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US government banned Nvidia's fastest gaming GPU from China

(Image credit: Nvidia)

It seems unlikely that old RTX 6000 Ada stock remains.

Nvidia's Chinese website continues to list workstation-grade RTX 6000 Ada solutions. The RTX 6000 Ada is the company's most powerful graphic card and is subject to export restrictions to China (and some other countries) according to the latest U.S. trade rules. In fact, with a compact blower cooler and 48 GB of memory, RTX 6000 Ada is a very good fit for artificial intelligence training. In contrast, VideoCardz noticed Nvidia and its partners no longer sell the GeForce RTX 4090 graphics card in China, and the company has removed any mention of the consumer product from its Chinese website. Nvidia's GeForce RTX 4090 — one of the best graphics cards around — is based on the AD102 graphics processing unit and has a total processing performance score of 5,280 (based on its FP8 Tensor FLOPS performance of 660 TFLOPS), which makes it an export-licensable item (as its TPP is higher than 4,800). To ship GeForce RTX 4090 products to China, Nvidia and its partners now have to obtain an export license from the U.S. Department of Commerce. Such license applications are reviewed with a presumption of denial, so it looks like Nvidia would rather not sell its GeForce RTX 4090 in China. With the above in mind, it is strange that the company continues to offer its RTX 6000 Ada Generation graphics board for professionals in China. This solution features the AD102 graphics processing unit with 18,176 CUDA cores enabled, so its total processing performance score is 5,828 (based on its 728.5 FP8 TFLOPS performance without sparsity). In fact, this graphics card carries 48 GB of memory, so it is actually a better fit for AI training and inference than the consumer-oriented GeForce RTX 4090.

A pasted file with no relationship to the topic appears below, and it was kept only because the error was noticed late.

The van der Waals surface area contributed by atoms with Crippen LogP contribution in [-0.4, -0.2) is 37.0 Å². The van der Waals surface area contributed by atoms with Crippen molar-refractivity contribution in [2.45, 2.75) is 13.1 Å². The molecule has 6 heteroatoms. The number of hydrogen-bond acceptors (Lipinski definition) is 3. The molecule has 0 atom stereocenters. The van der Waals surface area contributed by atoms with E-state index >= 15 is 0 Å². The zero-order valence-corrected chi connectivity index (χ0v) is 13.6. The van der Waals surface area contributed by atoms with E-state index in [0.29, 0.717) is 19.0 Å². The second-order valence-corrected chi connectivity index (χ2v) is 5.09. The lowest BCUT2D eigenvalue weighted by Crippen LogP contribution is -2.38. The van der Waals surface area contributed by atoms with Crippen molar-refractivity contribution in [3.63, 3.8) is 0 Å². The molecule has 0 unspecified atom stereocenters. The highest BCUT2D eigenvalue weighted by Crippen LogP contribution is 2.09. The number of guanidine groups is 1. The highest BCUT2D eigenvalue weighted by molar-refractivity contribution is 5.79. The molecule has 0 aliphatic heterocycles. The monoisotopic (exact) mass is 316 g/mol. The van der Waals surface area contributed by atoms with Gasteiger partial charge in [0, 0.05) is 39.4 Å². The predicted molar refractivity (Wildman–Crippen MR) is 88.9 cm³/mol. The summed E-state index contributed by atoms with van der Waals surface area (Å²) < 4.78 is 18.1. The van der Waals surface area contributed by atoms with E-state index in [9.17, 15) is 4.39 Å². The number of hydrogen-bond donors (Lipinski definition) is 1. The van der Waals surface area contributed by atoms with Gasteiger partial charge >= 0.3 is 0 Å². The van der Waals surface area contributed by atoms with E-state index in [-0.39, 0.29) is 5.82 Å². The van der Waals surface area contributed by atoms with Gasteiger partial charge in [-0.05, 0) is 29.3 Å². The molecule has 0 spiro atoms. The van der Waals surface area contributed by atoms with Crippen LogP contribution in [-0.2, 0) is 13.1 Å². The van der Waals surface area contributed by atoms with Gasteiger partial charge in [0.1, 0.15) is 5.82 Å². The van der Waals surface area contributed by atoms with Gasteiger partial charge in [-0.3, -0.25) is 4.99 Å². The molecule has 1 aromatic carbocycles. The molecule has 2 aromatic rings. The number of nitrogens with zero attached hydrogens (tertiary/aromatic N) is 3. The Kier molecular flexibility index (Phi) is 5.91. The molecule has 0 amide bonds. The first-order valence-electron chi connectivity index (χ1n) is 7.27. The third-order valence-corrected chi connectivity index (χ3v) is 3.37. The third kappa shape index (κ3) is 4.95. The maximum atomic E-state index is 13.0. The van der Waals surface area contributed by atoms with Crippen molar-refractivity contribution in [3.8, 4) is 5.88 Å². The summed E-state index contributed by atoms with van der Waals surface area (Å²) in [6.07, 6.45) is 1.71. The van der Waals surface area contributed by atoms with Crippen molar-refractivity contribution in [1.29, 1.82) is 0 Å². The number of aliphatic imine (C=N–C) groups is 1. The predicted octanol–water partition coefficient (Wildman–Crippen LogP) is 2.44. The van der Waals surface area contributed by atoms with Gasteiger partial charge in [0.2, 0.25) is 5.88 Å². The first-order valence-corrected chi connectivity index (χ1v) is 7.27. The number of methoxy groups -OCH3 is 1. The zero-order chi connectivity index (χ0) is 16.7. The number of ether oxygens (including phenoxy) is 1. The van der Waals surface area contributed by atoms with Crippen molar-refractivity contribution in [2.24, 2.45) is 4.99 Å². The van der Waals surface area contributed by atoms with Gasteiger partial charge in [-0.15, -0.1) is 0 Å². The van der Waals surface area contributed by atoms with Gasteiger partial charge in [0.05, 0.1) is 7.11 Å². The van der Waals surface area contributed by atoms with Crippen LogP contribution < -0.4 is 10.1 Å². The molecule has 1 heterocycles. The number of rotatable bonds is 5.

What is perhaps more important is that Nvidia's RTX 6000 Ada Generation comes with a compact blower cooling system, which makes it easy to use in data center environments and which makes it useful both for AI training / inference jobs as well as high-performance computing, as it supports FP64 without constraints. It is unclear why Nvidia still lists its RTX 6000 Ada Generation graphics card on its Chinese website. Perhaps, the company intends to apply for an export license to keep selling this $6,800 product in the People's Republic, or maybe the company's partners have plenty of those cards in China already and therefore will be able to continue selling stock for some time.

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